Cyber Tears This work has been published in the Teen Ink monthly print magazine.


   Mystory begins with the innocent dream of a child, one that almost cost me my life.As far back as I can remember, I wanted only one thing: to have a real-lifeadventure as fantastic as any storybook. I spent every waking minute imaginingthe fantastic adventures I could have with my Mr. Right, and then wishingdesperately they would come true.

My need for adventure grew stronger eachyear. When I reached the hormone-raging teen years, I found a way to live out mydreams, in a sense. It was on the Internet, and was a Role Playing Game (RPG). Itresembled a message board, but people assumed the roles of characters from apopular TV show and created a story together.

I thought no harm could comefrom being an anonymous screen name and gave no second thought to joining. Afterall, I was an intelligent 13-year-old, capable of handling myself. I'd fended offmany an Internet pervert, and thought I could spot them a mile away. One slippedpast my security checks though, and by the time the sirens went off, I was toodeep in my own little world.

His writing captured my imagination. A vividromance with every cliché in the book was what I had been dreaming of, andit was not long before our characters in the RPG developed an "on-screenromance." This satisfied my appetite for adventure. It didn't matter that Iwas 13 and he was 23, because I thought my dreams were coming true. My RPG becamemy whole life; a power outage was the end of the world.

It wasn't until hestarted e-mailing me that the real danger began. An innocent friendship turnedinto a forbidden love affair over the course of a year. He was slow to set up theattack, but quick to deliver the blow. Once we had officially developed a"relationship," he pressed for more and more "vivid"information. I was eating sleeping and breathing him and the RPG.

I'dfinally found my adventure. He was the gallant prince who would rescue me from myboring life, and my parents were evil captors too narrow-minded to see true love.I lied to them, sneaked around, and did everything imaginable to keep therelationship going. The charade dragged on for two months before I began torethink my everlasting devotion to a man almost twice my age. Unfortunately, myrevelation came too late, and my parents discovered my little scandal before Icould back away from it.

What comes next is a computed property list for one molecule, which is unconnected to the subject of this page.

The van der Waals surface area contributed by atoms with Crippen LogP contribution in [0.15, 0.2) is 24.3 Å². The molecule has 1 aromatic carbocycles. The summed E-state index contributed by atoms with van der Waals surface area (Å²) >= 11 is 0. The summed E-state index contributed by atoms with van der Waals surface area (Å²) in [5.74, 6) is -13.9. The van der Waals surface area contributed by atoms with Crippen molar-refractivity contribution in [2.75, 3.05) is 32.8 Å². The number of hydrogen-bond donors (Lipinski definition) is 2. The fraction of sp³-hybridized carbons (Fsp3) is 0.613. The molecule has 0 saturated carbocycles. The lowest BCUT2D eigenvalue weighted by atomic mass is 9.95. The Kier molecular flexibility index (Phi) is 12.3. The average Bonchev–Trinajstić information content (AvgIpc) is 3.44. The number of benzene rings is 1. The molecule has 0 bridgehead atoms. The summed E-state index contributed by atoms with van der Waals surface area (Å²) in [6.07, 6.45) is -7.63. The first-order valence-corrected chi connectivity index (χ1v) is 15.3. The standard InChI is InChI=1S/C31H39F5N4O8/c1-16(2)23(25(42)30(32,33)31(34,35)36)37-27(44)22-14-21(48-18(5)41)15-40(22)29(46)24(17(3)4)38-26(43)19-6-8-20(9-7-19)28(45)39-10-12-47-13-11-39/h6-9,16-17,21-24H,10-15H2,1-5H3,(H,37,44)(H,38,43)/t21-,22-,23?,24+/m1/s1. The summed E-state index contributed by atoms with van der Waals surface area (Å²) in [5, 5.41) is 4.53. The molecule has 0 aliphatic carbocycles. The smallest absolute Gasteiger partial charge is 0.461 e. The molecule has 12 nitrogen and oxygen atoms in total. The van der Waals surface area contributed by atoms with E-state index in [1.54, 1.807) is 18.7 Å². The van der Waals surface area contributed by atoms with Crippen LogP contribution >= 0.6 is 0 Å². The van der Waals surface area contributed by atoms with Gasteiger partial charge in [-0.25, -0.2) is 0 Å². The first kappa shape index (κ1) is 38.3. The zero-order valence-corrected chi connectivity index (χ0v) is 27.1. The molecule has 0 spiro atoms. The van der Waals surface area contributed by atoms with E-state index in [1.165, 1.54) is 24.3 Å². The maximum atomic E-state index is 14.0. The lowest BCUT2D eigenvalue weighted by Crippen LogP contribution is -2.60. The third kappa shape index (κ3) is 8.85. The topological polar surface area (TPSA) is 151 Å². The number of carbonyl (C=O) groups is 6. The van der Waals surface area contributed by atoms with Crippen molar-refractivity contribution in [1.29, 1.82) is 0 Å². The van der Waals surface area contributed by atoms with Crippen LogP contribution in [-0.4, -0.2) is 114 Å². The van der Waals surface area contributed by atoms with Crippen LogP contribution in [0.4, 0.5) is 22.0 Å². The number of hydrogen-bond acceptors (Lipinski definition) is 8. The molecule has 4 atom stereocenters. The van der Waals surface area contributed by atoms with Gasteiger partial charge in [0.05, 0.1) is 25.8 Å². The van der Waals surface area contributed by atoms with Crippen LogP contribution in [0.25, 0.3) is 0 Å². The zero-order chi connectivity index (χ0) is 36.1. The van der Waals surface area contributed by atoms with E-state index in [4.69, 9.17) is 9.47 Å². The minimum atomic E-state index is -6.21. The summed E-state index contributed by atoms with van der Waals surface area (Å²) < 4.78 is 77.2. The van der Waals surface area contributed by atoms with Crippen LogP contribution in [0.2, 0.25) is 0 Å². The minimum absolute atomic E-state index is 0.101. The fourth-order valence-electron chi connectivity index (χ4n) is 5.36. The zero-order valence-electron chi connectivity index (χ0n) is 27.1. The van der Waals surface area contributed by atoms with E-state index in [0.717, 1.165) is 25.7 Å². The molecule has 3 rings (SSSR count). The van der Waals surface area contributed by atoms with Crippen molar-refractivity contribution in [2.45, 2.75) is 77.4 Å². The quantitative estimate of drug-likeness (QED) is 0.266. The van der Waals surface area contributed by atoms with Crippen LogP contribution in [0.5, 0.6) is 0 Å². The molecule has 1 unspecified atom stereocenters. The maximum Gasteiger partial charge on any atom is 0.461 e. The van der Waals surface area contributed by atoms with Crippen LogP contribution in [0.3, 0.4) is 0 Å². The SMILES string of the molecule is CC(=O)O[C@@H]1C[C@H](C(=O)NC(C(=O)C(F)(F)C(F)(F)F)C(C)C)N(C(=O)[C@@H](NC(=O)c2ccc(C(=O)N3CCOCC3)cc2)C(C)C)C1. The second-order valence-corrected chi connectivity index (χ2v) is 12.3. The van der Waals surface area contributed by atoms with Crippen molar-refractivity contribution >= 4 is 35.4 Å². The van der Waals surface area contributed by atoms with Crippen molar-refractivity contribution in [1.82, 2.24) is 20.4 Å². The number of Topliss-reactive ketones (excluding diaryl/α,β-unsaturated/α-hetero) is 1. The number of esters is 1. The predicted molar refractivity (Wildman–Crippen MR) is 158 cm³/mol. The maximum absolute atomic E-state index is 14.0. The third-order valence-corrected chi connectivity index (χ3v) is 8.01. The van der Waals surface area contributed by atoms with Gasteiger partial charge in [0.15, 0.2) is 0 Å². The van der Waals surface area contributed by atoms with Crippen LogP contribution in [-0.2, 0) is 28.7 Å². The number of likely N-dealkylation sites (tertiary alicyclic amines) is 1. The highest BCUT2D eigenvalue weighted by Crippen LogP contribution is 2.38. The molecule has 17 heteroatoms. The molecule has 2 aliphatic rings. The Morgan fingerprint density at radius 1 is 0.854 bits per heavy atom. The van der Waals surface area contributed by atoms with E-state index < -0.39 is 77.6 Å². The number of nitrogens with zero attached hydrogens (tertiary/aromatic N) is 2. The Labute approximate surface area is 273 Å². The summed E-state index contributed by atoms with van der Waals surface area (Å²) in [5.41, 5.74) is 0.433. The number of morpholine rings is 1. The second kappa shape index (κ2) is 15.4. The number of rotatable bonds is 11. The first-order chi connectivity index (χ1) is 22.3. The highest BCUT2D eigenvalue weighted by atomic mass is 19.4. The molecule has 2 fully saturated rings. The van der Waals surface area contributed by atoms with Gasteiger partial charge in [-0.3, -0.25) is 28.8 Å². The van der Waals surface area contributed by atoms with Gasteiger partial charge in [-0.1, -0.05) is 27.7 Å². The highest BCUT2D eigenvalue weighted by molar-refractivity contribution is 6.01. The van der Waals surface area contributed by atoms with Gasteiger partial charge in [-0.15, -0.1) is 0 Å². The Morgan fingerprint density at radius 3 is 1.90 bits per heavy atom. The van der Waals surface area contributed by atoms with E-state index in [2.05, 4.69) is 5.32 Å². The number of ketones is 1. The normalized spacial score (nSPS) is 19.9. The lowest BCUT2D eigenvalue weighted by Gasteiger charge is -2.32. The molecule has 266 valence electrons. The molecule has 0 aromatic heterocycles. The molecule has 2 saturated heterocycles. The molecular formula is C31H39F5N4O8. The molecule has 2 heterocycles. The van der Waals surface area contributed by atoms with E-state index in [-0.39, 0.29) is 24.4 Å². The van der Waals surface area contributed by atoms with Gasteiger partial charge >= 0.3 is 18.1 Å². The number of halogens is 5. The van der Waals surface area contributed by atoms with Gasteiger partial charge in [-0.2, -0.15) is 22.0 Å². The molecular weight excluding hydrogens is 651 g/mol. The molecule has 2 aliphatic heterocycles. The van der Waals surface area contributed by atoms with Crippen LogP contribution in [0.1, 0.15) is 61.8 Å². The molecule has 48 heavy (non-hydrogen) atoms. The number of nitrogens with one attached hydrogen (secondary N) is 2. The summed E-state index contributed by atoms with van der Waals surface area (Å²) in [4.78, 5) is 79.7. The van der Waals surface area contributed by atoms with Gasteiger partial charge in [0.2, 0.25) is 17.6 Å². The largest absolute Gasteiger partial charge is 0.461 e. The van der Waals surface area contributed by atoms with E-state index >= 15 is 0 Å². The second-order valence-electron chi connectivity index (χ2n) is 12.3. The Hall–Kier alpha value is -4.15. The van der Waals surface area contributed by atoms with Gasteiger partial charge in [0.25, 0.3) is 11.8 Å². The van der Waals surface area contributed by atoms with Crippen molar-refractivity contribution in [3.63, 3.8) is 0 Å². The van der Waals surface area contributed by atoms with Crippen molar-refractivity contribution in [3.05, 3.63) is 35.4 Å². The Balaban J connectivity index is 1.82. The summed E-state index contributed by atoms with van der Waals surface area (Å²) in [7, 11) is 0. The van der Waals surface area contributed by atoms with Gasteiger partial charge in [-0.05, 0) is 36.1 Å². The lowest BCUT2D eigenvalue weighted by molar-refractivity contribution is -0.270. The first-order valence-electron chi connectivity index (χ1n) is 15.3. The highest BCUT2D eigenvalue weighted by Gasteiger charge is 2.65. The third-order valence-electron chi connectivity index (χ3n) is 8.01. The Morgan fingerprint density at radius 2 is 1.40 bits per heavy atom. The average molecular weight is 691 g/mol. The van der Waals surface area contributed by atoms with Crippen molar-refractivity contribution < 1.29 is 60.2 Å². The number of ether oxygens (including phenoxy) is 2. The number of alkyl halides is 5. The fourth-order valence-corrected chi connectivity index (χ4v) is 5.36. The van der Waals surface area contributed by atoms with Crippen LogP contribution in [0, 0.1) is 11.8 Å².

I couldn't even accept my mistake gracefully; Ihad to be right. In one last desperate attempt to convince them of my feelingsfor the person who had deceived us all, I blurted out three words I will foreverregret: "I love him!" That was the final nail in my coffin. My parentsknew I had disobeyed their direct orders to stop the relationship, and now I wasgoing to get it.

That fateful day was the beginning of the longest eightmonths of my life. I was questioned by the police, background checks were run onmy "boyfriend," and I was all but placed under house arrest. I had alot of time to think, and I realized I had not really loved him. I had loved theidea of him and the adventure a great romance presented, but had lost myself sodeep in a fake world that it nearly cost me my life. Admitting my mistake andcoming to terms with reality were the hardest things I've had to do. It waspainful letting go of something that had been such a huge part of my life for solong.

Eventually I was able to move on, find friends who lived in thesame town, and get a real life, but something still felt amiss. I felt anger,depression, denial, and everything in-between. I never had real closure untiljust a few days ago when I was happily enjoying a fan fiction site. I realizedthis was how it all began: an obsession with a popular TV show led to reading fanfiction, which led to the RPG, which led to him. It would be so easy to slip backinto that world. This could not be. I do not deny my heart longed to return tothat world of fantasy, but, after much indecision, I looked at the computer, anddecided I would rather spend my life in the real world with real friends. I chosethis life and no other.

With that, I turned off the computer and left theroom. Walking away, I knew the computer would always be an everyday appliance inmy life, but it would never again be the center of my life.




This work has been published in the Teen Ink monthly print magazine. This piece has been published in Teen Ink’s monthly print magazine.






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